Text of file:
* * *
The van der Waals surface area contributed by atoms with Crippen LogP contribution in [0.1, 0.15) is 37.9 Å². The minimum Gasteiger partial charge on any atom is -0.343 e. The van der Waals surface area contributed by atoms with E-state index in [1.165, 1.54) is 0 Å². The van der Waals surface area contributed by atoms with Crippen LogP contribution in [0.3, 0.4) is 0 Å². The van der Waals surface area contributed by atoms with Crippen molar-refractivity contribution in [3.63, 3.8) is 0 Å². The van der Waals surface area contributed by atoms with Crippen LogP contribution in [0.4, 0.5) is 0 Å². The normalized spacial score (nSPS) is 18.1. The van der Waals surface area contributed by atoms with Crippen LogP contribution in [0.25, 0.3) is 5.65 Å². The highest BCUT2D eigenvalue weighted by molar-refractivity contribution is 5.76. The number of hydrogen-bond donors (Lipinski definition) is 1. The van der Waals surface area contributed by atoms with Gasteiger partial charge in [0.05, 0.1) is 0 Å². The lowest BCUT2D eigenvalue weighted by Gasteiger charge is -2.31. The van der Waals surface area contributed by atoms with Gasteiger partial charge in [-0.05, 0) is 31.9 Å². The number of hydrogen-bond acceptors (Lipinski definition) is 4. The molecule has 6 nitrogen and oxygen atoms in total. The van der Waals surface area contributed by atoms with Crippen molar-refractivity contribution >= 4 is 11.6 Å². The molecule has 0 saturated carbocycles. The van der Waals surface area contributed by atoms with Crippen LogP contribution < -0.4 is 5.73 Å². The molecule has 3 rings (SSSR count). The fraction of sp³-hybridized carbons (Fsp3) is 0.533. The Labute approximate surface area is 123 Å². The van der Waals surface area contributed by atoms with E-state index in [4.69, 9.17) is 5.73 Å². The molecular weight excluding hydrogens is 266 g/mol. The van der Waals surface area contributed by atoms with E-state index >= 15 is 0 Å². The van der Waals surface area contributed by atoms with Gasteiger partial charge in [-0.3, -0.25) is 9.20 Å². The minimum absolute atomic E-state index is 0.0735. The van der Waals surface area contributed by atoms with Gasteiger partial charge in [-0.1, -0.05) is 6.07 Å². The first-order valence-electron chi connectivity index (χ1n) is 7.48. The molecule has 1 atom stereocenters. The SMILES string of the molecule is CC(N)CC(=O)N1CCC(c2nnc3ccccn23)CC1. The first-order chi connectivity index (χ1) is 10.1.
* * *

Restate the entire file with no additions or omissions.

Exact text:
The van der Waals surface area contributed by atoms with Crippen LogP contribution in [0.1, 0.15) is 37.9 Å². The minimum Gasteiger partial charge on any atom is -0.343 e. The van der Waals surface area contributed by atoms with E-state index in [1.165, 1.54) is 0 Å². The van der Waals surface area contributed by atoms with Crippen LogP contribution in [0.3, 0.4) is 0 Å². The van der Waals surface area contributed by atoms with Crippen molar-refractivity contribution in [3.63, 3.8) is 0 Å². The van der Waals surface area contributed by atoms with Crippen LogP contribution in [0.4, 0.5) is 0 Å². The normalized spacial score (nSPS) is 18.1. The van der Waals surface area contributed by atoms with Crippen LogP contribution in [0.25, 0.3) is 5.65 Å². The highest BCUT2D eigenvalue weighted by molar-refractivity contribution is 5.76. The number of hydrogen-bond donors (Lipinski definition) is 1. The van der Waals surface area contributed by atoms with Gasteiger partial charge in [0.05, 0.1) is 0 Å². The lowest BCUT2D eigenvalue weighted by Gasteiger charge is -2.31. The van der Waals surface area contributed by atoms with Gasteiger partial charge in [-0.05, 0) is 31.9 Å². The number of hydrogen-bond acceptors (Lipinski definition) is 4. The molecule has 6 nitrogen and oxygen atoms in total. The van der Waals surface area contributed by atoms with Crippen molar-refractivity contribution >= 4 is 11.6 Å². The molecule has 0 saturated carbocycles. The van der Waals surface area contributed by atoms with Crippen LogP contribution < -0.4 is 5.73 Å². The molecule has 3 rings (SSSR count). The fraction of sp³-hybridized carbons (Fsp3) is 0.533. The Labute approximate surface area is 123 Å². The van der Waals surface area contributed by atoms with E-state index in [4.69, 9.17) is 5.73 Å². The molecular weight excluding hydrogens is 266 g/mol. The van der Waals surface area contributed by atoms with E-state index >= 15 is 0 Å². The van der Waals surface area contributed by atoms with Gasteiger partial charge in [-0.3, -0.25) is 9.20 Å². The minimum absolute atomic E-state index is 0.0735. The van der Waals surface area contributed by atoms with Gasteiger partial charge in [-0.1, -0.05) is 6.07 Å². The first-order valence-electron chi connectivity index (χ1n) is 7.48. The molecule has 1 atom stereocenters. The SMILES string of the molecule is CC(N)CC(=O)N1CCC(c2nnc3ccccn23)CC1. The first-order chi connectivity index (χ1) is 10.1.